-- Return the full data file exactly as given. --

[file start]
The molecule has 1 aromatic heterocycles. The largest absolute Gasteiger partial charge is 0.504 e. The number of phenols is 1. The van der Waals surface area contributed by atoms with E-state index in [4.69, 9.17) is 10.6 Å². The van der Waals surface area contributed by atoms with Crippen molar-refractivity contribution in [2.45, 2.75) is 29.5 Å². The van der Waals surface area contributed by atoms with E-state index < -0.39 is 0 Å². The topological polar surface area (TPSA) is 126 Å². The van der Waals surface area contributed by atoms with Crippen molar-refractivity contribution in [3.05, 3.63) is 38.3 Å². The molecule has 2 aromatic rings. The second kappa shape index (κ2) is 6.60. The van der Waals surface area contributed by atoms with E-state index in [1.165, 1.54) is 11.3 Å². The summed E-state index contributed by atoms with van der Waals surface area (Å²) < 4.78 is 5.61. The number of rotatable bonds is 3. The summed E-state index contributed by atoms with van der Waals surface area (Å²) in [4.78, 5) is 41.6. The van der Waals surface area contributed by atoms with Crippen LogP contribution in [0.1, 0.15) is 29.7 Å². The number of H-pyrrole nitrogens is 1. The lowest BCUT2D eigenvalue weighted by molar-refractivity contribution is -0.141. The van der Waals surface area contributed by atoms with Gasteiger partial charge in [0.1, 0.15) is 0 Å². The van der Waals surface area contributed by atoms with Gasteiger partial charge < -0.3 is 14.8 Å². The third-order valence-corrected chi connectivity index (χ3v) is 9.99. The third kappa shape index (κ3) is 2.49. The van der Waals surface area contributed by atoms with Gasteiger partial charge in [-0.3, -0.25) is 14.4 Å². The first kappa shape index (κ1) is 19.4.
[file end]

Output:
The molecule has 1 aromatic heterocycles. The largest absolute Gasteiger partial charge is 0.504 e. The number of phenols is 1. The van der Waals surface area contributed by atoms with E-state index in [4.69, 9.17) is 10.6 Å². The van der Waals surface area contributed by atoms with Crippen molar-refractivity contribution in [2.45, 2.75) is 29.5 Å². The van der Waals surface area contributed by atoms with E-state index < -0.39 is 0 Å². The topological polar surface area (TPSA) is 126 Å². The van der Waals surface area contributed by atoms with Crippen molar-refractivity contribution in [3.05, 3.63) is 38.3 Å². The molecule has 2 aromatic rings. The second kappa shape index (κ2) is 6.60. The van der Waals surface area contributed by atoms with E-state index in [1.165, 1.54) is 11.3 Å². The summed E-state index contributed by atoms with van der Waals surface area (Å²) < 4.78 is 5.61. The number of rotatable bonds is 3. The summed E-state index contributed by atoms with van der Waals surface area (Å²) in [4.78, 5) is 41.6. The van der Waals surface area contributed by atoms with Crippen LogP contribution in [0.1, 0.15) is 29.7 Å². The number of H-pyrrole nitrogens is 1. The lowest BCUT2D eigenvalue weighted by molar-refractivity contribution is -0.141. The van der Waals surface area contributed by atoms with Gasteiger partial charge in [0.1, 0.15) is 0 Å². The van der Waals surface area contributed by atoms with Gasteiger partial charge < -0.3 is 14.8 Å². The third-order valence-corrected chi connectivity index (χ3v) is 9.99. The third kappa shape index (κ3) is 2.49. The van der Waals surface area contributed by atoms with Gasteiger partial charge in [-0.3, -0.25) is 14.4 Å². The first kappa shape index (κ1) is 19.4.